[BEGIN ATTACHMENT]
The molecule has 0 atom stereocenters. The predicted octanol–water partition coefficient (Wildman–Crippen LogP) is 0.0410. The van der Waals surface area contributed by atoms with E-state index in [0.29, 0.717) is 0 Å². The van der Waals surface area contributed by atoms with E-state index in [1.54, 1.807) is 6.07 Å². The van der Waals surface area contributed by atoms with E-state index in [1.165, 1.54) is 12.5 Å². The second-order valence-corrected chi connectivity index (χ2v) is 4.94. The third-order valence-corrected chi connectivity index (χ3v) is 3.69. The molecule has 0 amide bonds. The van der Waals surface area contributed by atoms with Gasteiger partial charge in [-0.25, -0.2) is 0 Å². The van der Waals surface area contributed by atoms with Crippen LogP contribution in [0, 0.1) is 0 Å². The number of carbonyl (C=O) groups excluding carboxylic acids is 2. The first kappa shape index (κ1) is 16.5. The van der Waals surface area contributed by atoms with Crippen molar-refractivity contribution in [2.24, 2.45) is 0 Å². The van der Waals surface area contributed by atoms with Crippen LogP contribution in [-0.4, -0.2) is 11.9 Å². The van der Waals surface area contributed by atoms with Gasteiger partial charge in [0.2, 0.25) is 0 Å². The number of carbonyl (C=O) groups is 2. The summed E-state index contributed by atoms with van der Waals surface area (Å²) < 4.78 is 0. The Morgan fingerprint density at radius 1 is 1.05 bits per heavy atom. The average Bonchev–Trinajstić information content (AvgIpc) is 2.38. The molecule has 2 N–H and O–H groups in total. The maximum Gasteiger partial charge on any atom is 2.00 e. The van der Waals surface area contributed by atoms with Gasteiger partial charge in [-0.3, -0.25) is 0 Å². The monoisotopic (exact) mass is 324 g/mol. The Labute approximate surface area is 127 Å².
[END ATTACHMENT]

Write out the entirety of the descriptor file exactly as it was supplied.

The molecule has 0 atom stereocenters. The predicted octanol–water partition coefficient (Wildman–Crippen LogP) is 0.0410. The van der Waals surface area contributed by atoms with E-state index in [0.29, 0.717) is 0 Å². The van der Waals surface area contributed by atoms with E-state index in [1.54, 1.807) is 6.07 Å². The van der Waals surface area contributed by atoms with E-state index in [1.165, 1.54) is 12.5 Å². The second-order valence-corrected chi connectivity index (χ2v) is 4.94. The third-order valence-corrected chi connectivity index (χ3v) is 3.69. The molecule has 0 amide bonds. The van der Waals surface area contributed by atoms with Gasteiger partial charge in [-0.25, -0.2) is 0 Å². The van der Waals surface area contributed by atoms with Crippen LogP contribution in [0, 0.1) is 0 Å². The number of carbonyl (C=O) groups excluding carboxylic acids is 2. The first kappa shape index (κ1) is 16.5. The van der Waals surface area contributed by atoms with Crippen molar-refractivity contribution in [2.24, 2.45) is 0 Å². The van der Waals surface area contributed by atoms with Crippen LogP contribution in [-0.4, -0.2) is 11.9 Å². The van der Waals surface area contributed by atoms with Gasteiger partial charge in [0.2, 0.25) is 0 Å². The number of carbonyl (C=O) groups is 2. The summed E-state index contributed by atoms with van der Waals surface area (Å²) < 4.78 is 0. The Morgan fingerprint density at radius 1 is 1.05 bits per heavy atom. The average Bonchev–Trinajstić information content (AvgIpc) is 2.38. The molecule has 2 N–H and O–H groups in total. The maximum Gasteiger partial charge on any atom is 2.00 e. The van der Waals surface area contributed by atoms with Gasteiger partial charge in [-0.3, -0.25) is 0 Å². The monoisotopic (exact) mass is 324 g/mol. The Labute approximate surface area is 127 Å².